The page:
The Wild World of Animal Photography


It can be a jungle out there and these 3 animal photographers are up for the wild challenge. These are the faces capturing the faces of the camera shy.
Tim FlachTim Flach: Getting closer than most to some of the world’s most adored (and feared) creatures is all in a day’s work for celebrated animal photographer Tim Flach. Capturing moments that invite viewers to examine how we inhabit this planet with the species around us, Flach chooses his subjects carefully. It’s in the details that Flach captures an alluring spectrum of features – some surprisingly humanoid – that create breathtaking connection points with unexpected animals. “We humans think we are unique,” Flach says, “But perhaps we are just human animals.”

Rick EngdahlRick Engdahl: “My work is diverse and eclectic, which is a fancy way to say non-specialized,” photographer Rick Engdahl shares wittingly. By day, he works as a full-time “multi-mediographer” (doing all things audio/video), but says it is during his off-time that his camera truly brings him the most joy. His fascination with wildlife and birds of prey in particular, comes from summers spent working next door to an adjoining raptor refuge. The sanctuary was the inspiration behind his enchanting capture of this “handsome barn owl.” Engdahl considers himself “an amateur of the classic sense” but is most looking forward to exploring the art of expressionist photography – drawing inspiration from diverse free-lensing techniques and the vibrant wildlife around him.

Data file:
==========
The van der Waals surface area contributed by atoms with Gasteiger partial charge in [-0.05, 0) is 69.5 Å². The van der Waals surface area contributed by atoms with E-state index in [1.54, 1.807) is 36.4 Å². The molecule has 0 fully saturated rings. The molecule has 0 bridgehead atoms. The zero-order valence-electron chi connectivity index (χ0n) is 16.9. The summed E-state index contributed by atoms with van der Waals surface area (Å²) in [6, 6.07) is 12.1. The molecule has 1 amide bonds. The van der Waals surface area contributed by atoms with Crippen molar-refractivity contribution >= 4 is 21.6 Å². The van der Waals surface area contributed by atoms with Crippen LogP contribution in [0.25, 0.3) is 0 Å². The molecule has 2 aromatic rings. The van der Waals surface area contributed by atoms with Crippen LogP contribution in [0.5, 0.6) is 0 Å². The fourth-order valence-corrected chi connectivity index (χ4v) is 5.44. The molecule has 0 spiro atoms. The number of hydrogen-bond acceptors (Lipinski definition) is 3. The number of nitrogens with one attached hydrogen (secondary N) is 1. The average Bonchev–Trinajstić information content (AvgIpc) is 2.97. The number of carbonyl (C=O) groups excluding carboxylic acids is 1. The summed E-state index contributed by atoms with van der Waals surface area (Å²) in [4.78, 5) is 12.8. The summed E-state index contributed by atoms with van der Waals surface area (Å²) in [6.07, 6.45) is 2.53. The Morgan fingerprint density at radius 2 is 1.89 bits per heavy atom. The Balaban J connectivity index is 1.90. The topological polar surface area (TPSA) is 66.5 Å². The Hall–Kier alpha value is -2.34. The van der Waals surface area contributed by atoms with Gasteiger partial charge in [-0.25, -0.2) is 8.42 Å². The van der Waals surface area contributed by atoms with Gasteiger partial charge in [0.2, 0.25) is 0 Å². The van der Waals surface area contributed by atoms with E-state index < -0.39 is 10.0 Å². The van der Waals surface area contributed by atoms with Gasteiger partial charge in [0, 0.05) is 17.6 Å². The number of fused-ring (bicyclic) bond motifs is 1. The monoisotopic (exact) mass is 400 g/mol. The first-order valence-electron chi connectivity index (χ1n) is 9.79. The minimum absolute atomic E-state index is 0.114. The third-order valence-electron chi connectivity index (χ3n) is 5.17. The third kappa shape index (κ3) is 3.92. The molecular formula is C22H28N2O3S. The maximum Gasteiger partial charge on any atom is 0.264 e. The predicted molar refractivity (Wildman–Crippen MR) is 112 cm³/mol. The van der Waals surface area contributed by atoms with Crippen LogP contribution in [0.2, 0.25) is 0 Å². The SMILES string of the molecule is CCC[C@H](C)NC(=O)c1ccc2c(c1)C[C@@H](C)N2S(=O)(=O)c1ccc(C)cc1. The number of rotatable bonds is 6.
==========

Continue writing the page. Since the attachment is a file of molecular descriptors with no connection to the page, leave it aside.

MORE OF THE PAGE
BradWilsonBrad Wilson: “In many ways, my entire life in photography has been about trying to find those few elusive moments and capture them,” photographer Brad Wilson reveals. He patiently studies his muse, waiting to capture that rare occasion when the animal’s gaze fixes on the camera lense – a crucial, but fleeting moment he affectionately refers to as the “holy grail.” Wilson’s work has been widely published around the world, appearing in numerous advertising campaigns, magazines and throughout the commercial and fine-art genres.

[h/t Tim Flach words by Paige Zeigler] [h/t Copywriting by Britt Feder]